Youth ministry in Slavic churches looks a bit different than in the West. In America, youth ministry can tend to look like a teen club for entertainment. If young people are involved in Gospel outreach, the adults often do the planning and the youth go along for the ride.
However, Eric Mock with Slavic Gospel Association (SGA) says in churches across Eurasia, youth ministry covers teens and young adults, and they’re not there to be entertained. Instead, young people consider themselves as active members of the Church and seek out their own ministry opportunities.
Mock gives an example of young people in a Russian church who heard about nearby villages that didn’t know Jesus.
“The young people actually went out to some of these villages and started picking up trash [and] started taking the time to walk around and be a blessing to people they have never met before. They [would] go to the playgrounds and start fixing the playground equipment that might have been broken down and doing repairs and painting things,” Mock says.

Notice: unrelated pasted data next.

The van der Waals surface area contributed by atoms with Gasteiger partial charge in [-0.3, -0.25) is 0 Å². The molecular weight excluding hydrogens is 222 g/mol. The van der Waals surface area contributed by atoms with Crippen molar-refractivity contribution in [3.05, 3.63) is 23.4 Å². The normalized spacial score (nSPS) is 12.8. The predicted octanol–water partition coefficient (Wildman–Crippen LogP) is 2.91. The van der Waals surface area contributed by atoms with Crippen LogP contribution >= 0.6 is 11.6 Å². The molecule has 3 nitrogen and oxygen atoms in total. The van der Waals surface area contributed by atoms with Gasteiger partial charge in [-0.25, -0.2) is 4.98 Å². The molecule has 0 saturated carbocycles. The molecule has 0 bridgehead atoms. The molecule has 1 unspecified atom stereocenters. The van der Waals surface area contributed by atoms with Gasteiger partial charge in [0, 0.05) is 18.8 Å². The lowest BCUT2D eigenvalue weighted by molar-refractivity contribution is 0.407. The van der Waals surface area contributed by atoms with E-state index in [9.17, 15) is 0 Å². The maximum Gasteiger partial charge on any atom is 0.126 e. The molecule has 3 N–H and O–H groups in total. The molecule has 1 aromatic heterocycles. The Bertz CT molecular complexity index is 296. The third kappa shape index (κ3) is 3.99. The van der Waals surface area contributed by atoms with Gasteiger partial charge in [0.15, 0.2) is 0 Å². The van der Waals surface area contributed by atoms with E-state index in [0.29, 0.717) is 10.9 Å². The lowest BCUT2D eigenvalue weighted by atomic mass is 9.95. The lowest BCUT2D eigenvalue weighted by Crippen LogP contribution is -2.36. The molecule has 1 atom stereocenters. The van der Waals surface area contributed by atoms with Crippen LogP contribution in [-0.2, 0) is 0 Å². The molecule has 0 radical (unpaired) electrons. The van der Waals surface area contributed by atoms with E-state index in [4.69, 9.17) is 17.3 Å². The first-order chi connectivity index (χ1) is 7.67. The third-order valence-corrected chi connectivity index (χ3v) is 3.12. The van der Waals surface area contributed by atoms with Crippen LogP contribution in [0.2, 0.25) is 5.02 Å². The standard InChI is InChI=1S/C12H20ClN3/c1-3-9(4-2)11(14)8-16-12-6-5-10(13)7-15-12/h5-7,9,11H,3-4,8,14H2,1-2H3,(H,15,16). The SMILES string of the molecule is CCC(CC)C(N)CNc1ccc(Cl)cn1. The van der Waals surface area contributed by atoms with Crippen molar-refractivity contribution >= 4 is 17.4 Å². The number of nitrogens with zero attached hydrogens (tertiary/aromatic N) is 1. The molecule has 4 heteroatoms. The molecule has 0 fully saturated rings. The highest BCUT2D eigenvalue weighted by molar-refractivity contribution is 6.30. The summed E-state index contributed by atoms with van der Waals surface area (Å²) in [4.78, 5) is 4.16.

“The locals couldn’t believe that someone that wasn’t from their town was taking the time to make a difference. That opened the door and they began sharing the Gospel with different people.”
Then there’s the story of Dmitri, a 23-year-old young man who saw a need in Eastern Ukraine for Christ’s hope amidst intense conflict.
Mock says, “He and his friend both went out there and not only were they delivering food, but even in the midst of all the conflict…they’re being youth leaders out there [and] enabling the youth to be used even in the middle of the conflict in Eastern Ukraine.”
SGA mobilizes the Church to be the hands and feet of Christ across Eurasia, and young people are an active part of their ministry.
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SOURCE: Mission Network News, Lyndsey Koh
CALL TO ACTION
- Pray for open hearts to the Gospel among unreached villages in the Far East.
- Ask God to mobilize more young people for His glory.
- Pray for SGA to have the resources needed for youth ministry.